Wiesenthal Education Weekly
For Educators, Parents & Students
May 20, 2020
May is Jewish Heritage Month!
Throughout the month of May, the Education Team will be bringing you Jewish Heritage Month resources to use with students, through virtual learning or with your own families.
Four Questions with..
Lauren Klar, BA, CYW | YRDSB Child and Youth Care Worker
How can parents best support their children to ensure meaningful learning throughout COVID-19?
The transition to online learning can be a challenge for some children. To make this transition as smooth as possible, parents can establish a daily routine and structure for their children. Keeping routines consistent and making choices that foster physical and emotional well-being, such as physical activity, healthy eating, normal sleep routines, and limiting the use of screens can help children to manage during these uncertain times. If parents are struggling with helping their children with their learning, they should reach out to their child’s teacher who may be able to offer resources. However, it’s important that parents not put so much pressure on themselves. This transition is a learning process for everyone, and all that matters at this time is that children are learning as best as they can.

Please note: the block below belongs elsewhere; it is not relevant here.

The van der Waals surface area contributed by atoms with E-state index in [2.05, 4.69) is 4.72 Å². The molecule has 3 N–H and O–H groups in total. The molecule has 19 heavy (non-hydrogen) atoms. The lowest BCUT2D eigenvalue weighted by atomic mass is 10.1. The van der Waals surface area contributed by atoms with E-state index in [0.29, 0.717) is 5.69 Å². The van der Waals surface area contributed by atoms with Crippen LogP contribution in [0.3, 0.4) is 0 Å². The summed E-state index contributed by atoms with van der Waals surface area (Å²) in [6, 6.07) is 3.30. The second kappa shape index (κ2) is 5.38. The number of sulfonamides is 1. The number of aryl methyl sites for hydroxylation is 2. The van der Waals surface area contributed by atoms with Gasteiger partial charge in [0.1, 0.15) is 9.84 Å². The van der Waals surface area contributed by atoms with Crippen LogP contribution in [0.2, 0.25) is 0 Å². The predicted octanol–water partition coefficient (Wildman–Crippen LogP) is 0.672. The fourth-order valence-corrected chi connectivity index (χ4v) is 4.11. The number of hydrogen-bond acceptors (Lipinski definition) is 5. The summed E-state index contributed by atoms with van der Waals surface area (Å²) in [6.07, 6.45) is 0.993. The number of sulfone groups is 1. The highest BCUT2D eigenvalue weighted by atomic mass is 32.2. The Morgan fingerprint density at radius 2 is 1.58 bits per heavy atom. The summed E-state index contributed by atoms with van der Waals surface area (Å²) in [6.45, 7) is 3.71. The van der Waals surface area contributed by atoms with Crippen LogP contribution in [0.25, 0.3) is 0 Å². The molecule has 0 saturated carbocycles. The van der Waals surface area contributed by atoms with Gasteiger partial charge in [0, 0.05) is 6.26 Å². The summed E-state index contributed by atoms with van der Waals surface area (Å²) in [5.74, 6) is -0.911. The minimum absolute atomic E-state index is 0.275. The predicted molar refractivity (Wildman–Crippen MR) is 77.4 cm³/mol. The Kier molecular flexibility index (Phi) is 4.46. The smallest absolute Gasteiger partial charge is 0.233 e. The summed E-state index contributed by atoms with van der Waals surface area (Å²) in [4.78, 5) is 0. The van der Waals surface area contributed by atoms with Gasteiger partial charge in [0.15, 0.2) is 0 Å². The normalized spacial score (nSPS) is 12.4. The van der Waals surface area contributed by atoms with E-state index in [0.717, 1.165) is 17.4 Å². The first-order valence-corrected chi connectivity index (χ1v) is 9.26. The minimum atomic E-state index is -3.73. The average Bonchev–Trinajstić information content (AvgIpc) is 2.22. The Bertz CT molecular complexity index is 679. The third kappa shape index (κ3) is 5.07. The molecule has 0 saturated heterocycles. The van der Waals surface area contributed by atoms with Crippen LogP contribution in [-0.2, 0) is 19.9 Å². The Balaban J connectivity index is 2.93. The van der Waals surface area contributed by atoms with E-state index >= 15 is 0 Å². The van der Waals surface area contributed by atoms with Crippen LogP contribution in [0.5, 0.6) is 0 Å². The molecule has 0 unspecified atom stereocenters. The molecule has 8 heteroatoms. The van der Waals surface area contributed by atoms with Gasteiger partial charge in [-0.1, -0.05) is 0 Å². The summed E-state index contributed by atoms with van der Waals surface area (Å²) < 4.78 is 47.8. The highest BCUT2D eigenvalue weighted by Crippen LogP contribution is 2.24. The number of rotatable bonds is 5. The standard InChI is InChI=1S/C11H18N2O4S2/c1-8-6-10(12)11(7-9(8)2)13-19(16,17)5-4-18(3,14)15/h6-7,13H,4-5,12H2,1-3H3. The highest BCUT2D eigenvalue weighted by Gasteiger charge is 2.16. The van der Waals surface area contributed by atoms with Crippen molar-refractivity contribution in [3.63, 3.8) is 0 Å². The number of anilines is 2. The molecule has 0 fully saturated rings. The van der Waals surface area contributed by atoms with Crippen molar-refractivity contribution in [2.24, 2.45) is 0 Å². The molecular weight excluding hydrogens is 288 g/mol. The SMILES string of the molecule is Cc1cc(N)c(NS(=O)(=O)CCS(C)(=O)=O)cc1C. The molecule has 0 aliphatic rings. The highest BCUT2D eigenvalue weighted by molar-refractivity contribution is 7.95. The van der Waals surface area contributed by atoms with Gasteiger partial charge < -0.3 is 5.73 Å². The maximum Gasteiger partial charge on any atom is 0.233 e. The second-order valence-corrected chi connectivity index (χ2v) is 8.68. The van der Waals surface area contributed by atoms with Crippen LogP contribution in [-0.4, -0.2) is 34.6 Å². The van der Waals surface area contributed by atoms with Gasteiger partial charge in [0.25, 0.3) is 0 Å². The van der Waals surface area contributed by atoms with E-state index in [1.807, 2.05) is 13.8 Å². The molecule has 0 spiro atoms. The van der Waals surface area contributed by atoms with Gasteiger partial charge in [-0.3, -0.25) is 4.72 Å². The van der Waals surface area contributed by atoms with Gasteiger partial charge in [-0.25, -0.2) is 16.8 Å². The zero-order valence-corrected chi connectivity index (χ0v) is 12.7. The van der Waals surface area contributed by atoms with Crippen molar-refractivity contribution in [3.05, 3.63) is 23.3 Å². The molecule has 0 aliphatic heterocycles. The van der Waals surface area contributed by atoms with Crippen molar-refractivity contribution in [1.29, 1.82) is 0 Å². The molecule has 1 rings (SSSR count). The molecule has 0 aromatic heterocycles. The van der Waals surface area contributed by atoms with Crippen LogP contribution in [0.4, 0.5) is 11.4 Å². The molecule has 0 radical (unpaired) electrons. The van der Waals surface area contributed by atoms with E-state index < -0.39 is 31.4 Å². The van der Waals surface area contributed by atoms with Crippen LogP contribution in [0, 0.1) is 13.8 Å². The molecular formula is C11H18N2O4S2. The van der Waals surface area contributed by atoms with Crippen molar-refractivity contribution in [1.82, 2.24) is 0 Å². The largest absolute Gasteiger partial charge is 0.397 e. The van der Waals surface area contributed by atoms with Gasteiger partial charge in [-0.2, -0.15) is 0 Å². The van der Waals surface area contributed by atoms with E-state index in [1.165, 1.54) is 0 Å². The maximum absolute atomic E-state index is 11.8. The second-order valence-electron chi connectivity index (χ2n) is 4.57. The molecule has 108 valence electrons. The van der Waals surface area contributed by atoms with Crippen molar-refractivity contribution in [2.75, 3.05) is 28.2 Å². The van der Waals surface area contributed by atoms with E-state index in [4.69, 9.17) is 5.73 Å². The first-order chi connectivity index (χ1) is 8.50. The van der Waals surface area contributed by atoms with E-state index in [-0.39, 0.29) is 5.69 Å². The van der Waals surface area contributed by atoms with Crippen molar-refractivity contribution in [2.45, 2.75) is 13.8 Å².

How might COVID-19 impact student anxiety?
Some students may not completely understand the reasons as to why schools and extracurricular activities are closed. The change in daily routine and structure, in addition to being separated from friends, teachers, and other caregivers can be anxiety provoking. Many have had significant events cancelled or postponed, especially those who are set to graduate. For these students, the feeling of isolation and the unknown can cause significant distress. Additionally, information seen on social media and from family and friends can cause alarm and panic. Students may be so worried about their own health and that of their loved ones that this begins to impact them on a daily basis. They may become very attached to their parents and/or caregivers, and may not be able to focus on their online learning.
What steps can teachers take to support the mental health of students?
While supporting the health and safety of students is a priority during this time, it’s also important for teachers to attend to the social and emotional well-being of their students. This is crucial for all students, as those who may not have been considered at-risk before the COVID-19 outbreak may now be going through mental health challenges. Teachers can do daily or weekly check ins with students to monitor their mental health, assess how they are coping with the current situation, and offer support and resources. This can be done through email, online learning platforms, or calling students directly by phone. Connecting with students on a personal level is meaningful, as it lets them know that they are valued and are still part of a school community despite the physical distance. Incorporating self-care and mindfulness activities into lessons can also be helpful for students who may be struggling.